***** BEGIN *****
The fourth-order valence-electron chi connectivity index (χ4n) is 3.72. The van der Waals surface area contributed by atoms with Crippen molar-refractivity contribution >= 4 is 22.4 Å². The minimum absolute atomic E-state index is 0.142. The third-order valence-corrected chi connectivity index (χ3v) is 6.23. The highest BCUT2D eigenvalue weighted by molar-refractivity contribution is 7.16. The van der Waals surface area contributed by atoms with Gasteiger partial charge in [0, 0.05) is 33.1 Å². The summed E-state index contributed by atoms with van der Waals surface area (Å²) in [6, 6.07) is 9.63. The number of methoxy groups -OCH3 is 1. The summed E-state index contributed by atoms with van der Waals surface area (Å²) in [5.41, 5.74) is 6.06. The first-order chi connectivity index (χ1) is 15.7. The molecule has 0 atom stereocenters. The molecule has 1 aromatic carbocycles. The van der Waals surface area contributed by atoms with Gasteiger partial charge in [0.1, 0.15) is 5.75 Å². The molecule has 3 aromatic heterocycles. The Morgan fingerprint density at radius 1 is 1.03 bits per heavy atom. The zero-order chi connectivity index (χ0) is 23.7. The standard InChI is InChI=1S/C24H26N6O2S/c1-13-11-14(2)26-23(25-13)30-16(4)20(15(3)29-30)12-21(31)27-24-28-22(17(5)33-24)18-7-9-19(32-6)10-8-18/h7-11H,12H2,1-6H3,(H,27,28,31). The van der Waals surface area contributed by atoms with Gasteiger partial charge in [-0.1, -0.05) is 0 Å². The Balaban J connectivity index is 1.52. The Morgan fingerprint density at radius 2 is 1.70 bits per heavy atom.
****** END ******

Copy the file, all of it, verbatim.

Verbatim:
The fourth-order valence-electron chi connectivity index (χ4n) is 3.72. The van der Waals surface area contributed by atoms with Crippen molar-refractivity contribution >= 4 is 22.4 Å². The minimum absolute atomic E-state index is 0.142. The third-order valence-corrected chi connectivity index (χ3v) is 6.23. The highest BCUT2D eigenvalue weighted by molar-refractivity contribution is 7.16. The van der Waals surface area contributed by atoms with Gasteiger partial charge in [0, 0.05) is 33.1 Å². The summed E-state index contributed by atoms with van der Waals surface area (Å²) in [6, 6.07) is 9.63. The number of methoxy groups -OCH3 is 1. The summed E-state index contributed by atoms with van der Waals surface area (Å²) in [5.41, 5.74) is 6.06. The first-order chi connectivity index (χ1) is 15.7. The molecule has 0 atom stereocenters. The molecule has 1 aromatic carbocycles. The van der Waals surface area contributed by atoms with Gasteiger partial charge in [0.1, 0.15) is 5.75 Å². The molecule has 3 aromatic heterocycles. The Morgan fingerprint density at radius 1 is 1.03 bits per heavy atom. The zero-order chi connectivity index (χ0) is 23.7. The standard InChI is InChI=1S/C24H26N6O2S/c1-13-11-14(2)26-23(25-13)30-16(4)20(15(3)29-30)12-21(31)27-24-28-22(17(5)33-24)18-7-9-19(32-6)10-8-18/h7-11H,12H2,1-6H3,(H,27,28,31). The van der Waals surface area contributed by atoms with Gasteiger partial charge in [-0.1, -0.05) is 0 Å². The Balaban J connectivity index is 1.52. The Morgan fingerprint density at radius 2 is 1.70 bits per heavy atom.